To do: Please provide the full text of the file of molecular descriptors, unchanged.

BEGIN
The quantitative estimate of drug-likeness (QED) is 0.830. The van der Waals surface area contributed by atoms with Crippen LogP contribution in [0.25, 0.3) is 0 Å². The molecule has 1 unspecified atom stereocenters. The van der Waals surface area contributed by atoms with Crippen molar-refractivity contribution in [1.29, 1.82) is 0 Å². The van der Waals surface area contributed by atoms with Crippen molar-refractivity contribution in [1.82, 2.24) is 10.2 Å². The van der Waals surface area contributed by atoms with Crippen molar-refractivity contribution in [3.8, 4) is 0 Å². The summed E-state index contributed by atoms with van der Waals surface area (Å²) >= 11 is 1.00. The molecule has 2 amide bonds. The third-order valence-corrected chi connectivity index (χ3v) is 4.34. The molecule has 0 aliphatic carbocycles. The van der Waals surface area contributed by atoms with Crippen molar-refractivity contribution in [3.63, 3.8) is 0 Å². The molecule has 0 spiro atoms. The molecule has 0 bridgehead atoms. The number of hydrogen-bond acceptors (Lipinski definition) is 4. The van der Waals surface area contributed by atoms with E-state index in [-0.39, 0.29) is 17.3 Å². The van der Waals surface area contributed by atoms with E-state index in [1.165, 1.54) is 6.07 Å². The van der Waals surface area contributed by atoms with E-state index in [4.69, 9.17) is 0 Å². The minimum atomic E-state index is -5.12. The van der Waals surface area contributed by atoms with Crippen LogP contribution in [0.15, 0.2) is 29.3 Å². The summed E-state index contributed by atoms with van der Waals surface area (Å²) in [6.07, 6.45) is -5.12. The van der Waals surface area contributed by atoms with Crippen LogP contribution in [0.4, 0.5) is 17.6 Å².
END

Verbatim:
The quantitative estimate of drug-likeness (QED) is 0.830. The van der Waals surface area contributed by atoms with Crippen LogP contribution in [0.25, 0.3) is 0 Å². The molecule has 1 unspecified atom stereocenters. The van der Waals surface area contributed by atoms with Crippen molar-refractivity contribution in [1.29, 1.82) is 0 Å². The van der Waals surface area contributed by atoms with Crippen molar-refractivity contribution in [1.82, 2.24) is 10.2 Å². The van der Waals surface area contributed by atoms with Crippen molar-refractivity contribution in [3.8, 4) is 0 Å². The summed E-state index contributed by atoms with van der Waals surface area (Å²) >= 11 is 1.00. The molecule has 2 amide bonds. The third-order valence-corrected chi connectivity index (χ3v) is 4.34. The molecule has 0 aliphatic carbocycles. The van der Waals surface area contributed by atoms with Crippen molar-refractivity contribution in [3.63, 3.8) is 0 Å². The molecule has 0 spiro atoms. The molecule has 0 bridgehead atoms. The number of hydrogen-bond acceptors (Lipinski definition) is 4. The van der Waals surface area contributed by atoms with E-state index in [-0.39, 0.29) is 17.3 Å². The van der Waals surface area contributed by atoms with E-state index in [1.165, 1.54) is 6.07 Å². The van der Waals surface area contributed by atoms with E-state index in [4.69, 9.17) is 0 Å². The minimum atomic E-state index is -5.12. The van der Waals surface area contributed by atoms with Crippen LogP contribution in [0.15, 0.2) is 29.3 Å². The summed E-state index contributed by atoms with van der Waals surface area (Å²) in [6.07, 6.45) is -5.12. The van der Waals surface area contributed by atoms with Crippen LogP contribution in [0.4, 0.5) is 17.6 Å².